he third in Syndicate Books
' reissues of Ted Lewis' three novels about Jack Carter is a bit like Raymond Chandler's The Little Sister
: a lesser work marked in places by what I suspect are the author's complaints, in Chandler's case about his (presumed) disillusionment with Los Angeles, in Lewis' about art school.
Jack Carter and the Mafia Pigeon
(1977), the second of two prequels to Get Carter
(original title Jack's Return Home
), is less a fleshed-out novel than a set-up that never quite comes together: Carter is dispatched by his feckless bosses to their Spanish villa for a vacation that turns out to be a job minding a Mafia turncoat. And that's about it, except for an orgy of violence at the end and some bits of comedy and cruelty on the way.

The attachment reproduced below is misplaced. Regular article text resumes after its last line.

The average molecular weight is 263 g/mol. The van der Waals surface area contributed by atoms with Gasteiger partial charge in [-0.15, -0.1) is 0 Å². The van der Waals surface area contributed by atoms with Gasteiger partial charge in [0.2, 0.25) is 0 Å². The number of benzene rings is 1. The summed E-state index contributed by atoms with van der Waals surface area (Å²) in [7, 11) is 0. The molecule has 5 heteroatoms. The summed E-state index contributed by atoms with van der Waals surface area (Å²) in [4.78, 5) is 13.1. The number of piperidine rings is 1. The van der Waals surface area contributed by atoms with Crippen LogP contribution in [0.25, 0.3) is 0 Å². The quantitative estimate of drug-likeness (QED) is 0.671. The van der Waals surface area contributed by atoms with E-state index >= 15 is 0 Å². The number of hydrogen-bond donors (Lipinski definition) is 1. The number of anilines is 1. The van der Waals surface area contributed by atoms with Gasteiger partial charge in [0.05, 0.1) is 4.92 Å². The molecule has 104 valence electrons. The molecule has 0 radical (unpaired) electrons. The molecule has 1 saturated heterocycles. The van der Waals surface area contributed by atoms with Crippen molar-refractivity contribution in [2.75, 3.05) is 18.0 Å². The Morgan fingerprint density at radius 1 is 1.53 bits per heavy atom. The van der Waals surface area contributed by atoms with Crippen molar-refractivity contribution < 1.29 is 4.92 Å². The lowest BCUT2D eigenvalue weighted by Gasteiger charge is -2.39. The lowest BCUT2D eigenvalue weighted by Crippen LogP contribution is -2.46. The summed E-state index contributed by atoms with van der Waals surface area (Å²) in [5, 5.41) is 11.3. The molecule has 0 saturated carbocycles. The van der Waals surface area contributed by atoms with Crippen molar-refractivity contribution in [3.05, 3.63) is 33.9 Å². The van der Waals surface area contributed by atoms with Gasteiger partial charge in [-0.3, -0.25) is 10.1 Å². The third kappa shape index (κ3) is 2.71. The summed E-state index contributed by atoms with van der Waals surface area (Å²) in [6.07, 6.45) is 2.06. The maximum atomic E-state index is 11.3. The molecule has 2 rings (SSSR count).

But some of the the bits are delicious, the funniest probably the arrival of the janitor/butler's daughter, the grimmest the treatment of the janitor/butler by everybody, his daughter included. Read this book by all means, but after you've read Get Carter
and Jack Carter's Law
Here's Brian Greene on Lewis and why you should read him
. And here is a slew of Lewis posts from Nick Triplow
, who wrote an afterword for Jack Carter and the Mafia Pigeon
© Peter Rozovsky 2014
Labels: Brian Greene, Nick Triplow, Raymond Chandler, Syndicate Books, Ted Lewis